Then people talk about piracy as some kind of inevitable consequence of Somalia’s lawless society. However, anyone who reads beyond the headlines knows that the real reason some—not as many as you might think—Somalis have turned to piracy is that rich-country fishermen, with no respect for Somali property rights, went there, poached all the fish they could, dumped their waste and destroyed the fishing industry. Piracy is not only understandable but also, in effect, payback.

Unfortunately, attempts by outsiders (Barack, I’m looking at you) to battle the small al-Qaeda presence in Somalia are likely to lead to the deterioration of a country doggedly building itself up from the bottom. It certainly did not help the first time. Perhaps they should just leave Somalis alone to figure things out for themselves, which seems in fact to have been working so far, and stop trying to impose their statist dreams on everyone.








July 8, 2011 1 comment

Now that we have made the police redundant, how will we deal with crime? “Crime” in the legal sense would not exist in a free society, because people would be constrained by their consciencesand not uniformed thugs. But of course there would still be the initiation of violence against innocent people; it just would not carry any legitimacy. As such, it might be easier to reduce. The state, as it is now, encourages crime.

First, when something for which there is still demand is made illegal, the market goes underground and it becomes more valuable—so valuable, in fact, people will kill for it. People kill each other on the streets because of drugs every day, and the police sometimes kill innocent people they suspect of selling drugs as well. Sex slavery is enabled by the criminalisation of prostitution, and as a result, women from all over the world are bought and sold, and violence against them is routine. Human trafficking, similar in effect to sex trafficking, is the result of closed borders. Any law prohibiting something is a potentially lucrative black market, with the accompanying violence.

Second, to the extent that one is not allowed to defend oneself and must wait for the police to show up, criminals can take advantage of their weakness. The recent riots in the UK are an excellent example of a disarmed populace waiting to be victimised, held to ransom by the state, their protector. The more dependent we are on people who do not care about us, the weaker we are in the face of aggression.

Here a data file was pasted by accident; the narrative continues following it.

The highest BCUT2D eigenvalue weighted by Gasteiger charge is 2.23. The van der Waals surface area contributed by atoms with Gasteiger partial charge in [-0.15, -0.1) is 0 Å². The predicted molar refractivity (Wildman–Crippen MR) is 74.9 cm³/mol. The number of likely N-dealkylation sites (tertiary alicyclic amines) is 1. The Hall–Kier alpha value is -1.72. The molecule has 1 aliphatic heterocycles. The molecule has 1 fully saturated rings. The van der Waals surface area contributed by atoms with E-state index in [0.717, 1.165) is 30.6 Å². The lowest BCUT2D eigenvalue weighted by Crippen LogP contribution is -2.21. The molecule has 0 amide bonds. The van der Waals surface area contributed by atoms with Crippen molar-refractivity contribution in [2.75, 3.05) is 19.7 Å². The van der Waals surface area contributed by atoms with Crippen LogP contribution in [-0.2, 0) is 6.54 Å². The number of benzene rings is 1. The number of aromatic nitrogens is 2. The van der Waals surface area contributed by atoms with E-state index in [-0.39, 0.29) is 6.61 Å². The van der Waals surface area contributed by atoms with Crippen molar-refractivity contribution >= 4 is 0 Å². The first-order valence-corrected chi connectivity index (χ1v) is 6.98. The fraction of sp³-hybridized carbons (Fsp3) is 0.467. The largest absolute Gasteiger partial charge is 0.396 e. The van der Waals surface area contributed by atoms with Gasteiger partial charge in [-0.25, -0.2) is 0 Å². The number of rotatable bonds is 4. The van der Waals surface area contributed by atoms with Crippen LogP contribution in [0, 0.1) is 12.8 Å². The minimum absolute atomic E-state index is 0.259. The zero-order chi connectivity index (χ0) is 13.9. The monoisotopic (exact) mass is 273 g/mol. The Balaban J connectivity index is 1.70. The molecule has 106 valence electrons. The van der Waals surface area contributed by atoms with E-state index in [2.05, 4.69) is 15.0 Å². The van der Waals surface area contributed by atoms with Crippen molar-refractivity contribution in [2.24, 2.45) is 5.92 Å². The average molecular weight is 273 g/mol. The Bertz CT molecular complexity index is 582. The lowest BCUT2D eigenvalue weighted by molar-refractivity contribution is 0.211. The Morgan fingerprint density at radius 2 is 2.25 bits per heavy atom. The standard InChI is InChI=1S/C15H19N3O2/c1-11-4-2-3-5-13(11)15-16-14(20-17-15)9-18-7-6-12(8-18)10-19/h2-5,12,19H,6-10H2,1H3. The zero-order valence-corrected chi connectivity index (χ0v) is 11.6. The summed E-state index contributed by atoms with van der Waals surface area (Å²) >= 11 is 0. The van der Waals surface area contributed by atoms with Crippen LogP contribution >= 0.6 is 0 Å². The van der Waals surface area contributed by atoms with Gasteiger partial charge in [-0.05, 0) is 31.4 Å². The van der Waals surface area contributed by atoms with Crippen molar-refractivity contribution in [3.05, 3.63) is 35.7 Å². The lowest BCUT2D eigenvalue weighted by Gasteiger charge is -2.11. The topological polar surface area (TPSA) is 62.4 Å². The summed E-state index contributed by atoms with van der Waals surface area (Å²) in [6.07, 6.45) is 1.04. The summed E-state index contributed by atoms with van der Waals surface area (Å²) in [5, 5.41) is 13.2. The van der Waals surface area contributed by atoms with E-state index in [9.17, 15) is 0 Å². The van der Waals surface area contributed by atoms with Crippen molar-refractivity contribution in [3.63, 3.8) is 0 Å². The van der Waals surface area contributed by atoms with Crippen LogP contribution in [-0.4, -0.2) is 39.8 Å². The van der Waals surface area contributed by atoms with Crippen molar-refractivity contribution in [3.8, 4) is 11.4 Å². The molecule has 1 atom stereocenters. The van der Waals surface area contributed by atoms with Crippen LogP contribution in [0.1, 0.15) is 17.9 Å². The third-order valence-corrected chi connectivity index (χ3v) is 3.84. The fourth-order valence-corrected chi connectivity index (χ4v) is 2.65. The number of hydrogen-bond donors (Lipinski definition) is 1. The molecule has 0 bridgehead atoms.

I tend to agree with Murray Rothbard that if there were just one law, it should be that of ownership. That means ownership of everything you have created (though “ownership” over one’s children is somewhat different, as they too are humans who own themselves) or acquired through consensual transactions, plus the right to the protection of your body, which is your possession as well. Property must not be violated, which means that harming others or destroying their property, forcibly taking money or other things legitimately acquired is theft (including taxation). Beyond that, there should be no crimes. But this position is not universally held.

I remember watching Ann Coulter on Youtube saying liberals want to force you to do what they think is right. I wish I had been there to say “Yeah, liberals suck that way. By the way Ann, what’s your stance on gay marriage?” Statists of all points on the spectrum want to gain power in order to use government to force their opinions of what is right and wrong on others.

As such, anything a special interest group do not like or would benefit from the criminalisation of can be illegal. Anything that makes people squirm can be illegal. Policing victimless crimes create victims. The banning of veils in public seems unnecessary and incompatible with a free society. But we do not want to give others freedom; we want conformity. Raw milk is illegal in the US; and laws and regulations, pushed by big farms to destroy little ones, are punishing Americans farmers like crazy. Law is great for that. Kids almost get fined $500 for a lemonade stand, the funds from which would have gone to charity; Orlando police lock up a bunch of people for feeding the homeless. I guess they deserved it. If you want to use public space to help people, you’d better have a license!

Police have the power to read your emails, instant messages and the location of your mobile phone.  Is privacy a crime now? But I guess privacy is a luxury that we, in this age of really scary things, just can’t afford anymore. Sad, really, because not only do we have to follow whatever laws the government decides on, whether we agree with them or not, but because the government appropriates the tools created in the private sector for its own purposes, now we can be tracked electronically in case we break one of them.

Power, by definition, is unaccountable. The police are somewhat accountable, but they also have power, which means to an extent they are unaccountable. The courts are much the same. The purpose of the courts was always said to be the dispensation of justice, but when one juxtaposes headlines that say “Ex-Mortgage CEO Sentenced to Prison [for 40 months] for $3B Fraud” and “Homeless man gets 15 years for stealing $100”, you need to question this purpose. Either the courts are staggeringly inconsistent, or the system is rigged toward the powerful.